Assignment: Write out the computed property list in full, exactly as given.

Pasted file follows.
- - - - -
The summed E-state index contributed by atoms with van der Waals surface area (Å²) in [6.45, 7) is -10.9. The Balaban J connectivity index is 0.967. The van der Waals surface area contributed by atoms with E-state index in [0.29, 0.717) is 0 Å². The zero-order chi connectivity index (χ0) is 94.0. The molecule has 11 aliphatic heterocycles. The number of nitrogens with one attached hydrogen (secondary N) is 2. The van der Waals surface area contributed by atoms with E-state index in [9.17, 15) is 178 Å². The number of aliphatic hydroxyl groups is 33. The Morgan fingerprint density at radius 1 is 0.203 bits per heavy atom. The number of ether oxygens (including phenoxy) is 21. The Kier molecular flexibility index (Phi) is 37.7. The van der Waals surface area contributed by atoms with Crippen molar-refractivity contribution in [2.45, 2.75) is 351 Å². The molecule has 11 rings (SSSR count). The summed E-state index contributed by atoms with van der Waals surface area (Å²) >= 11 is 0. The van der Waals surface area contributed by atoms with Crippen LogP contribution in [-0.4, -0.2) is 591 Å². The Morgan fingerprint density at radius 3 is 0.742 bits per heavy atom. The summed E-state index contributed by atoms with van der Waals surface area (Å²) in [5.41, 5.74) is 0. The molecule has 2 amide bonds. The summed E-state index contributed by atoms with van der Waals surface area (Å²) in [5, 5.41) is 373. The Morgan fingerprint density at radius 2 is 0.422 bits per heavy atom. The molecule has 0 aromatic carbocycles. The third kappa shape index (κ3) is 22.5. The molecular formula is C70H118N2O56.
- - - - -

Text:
The summed E-state index contributed by atoms with van der Waals surface area (Å²) in [6.45, 7) is -10.9. The Balaban J connectivity index is 0.967. The van der Waals surface area contributed by atoms with E-state index in [0.29, 0.717) is 0 Å². The zero-order chi connectivity index (χ0) is 94.0. The molecule has 11 aliphatic heterocycles. The number of nitrogens with one attached hydrogen (secondary N) is 2. The van der Waals surface area contributed by atoms with E-state index in [9.17, 15) is 178 Å². The number of aliphatic hydroxyl groups is 33. The Morgan fingerprint density at radius 1 is 0.203 bits per heavy atom. The number of ether oxygens (including phenoxy) is 21. The Kier molecular flexibility index (Phi) is 37.7. The van der Waals surface area contributed by atoms with Crippen molar-refractivity contribution in [2.45, 2.75) is 351 Å². The molecule has 11 rings (SSSR count). The summed E-state index contributed by atoms with van der Waals surface area (Å²) >= 11 is 0. The van der Waals surface area contributed by atoms with Crippen LogP contribution in [-0.4, -0.2) is 591 Å². The Morgan fingerprint density at radius 3 is 0.742 bits per heavy atom. The summed E-state index contributed by atoms with van der Waals surface area (Å²) in [5.41, 5.74) is 0. The molecule has 2 amide bonds. The summed E-state index contributed by atoms with van der Waals surface area (Å²) in [5, 5.41) is 373. The Morgan fingerprint density at radius 2 is 0.422 bits per heavy atom. The molecule has 0 aromatic carbocycles. The third kappa shape index (κ3) is 22.5. The molecular formula is C70H118N2O56.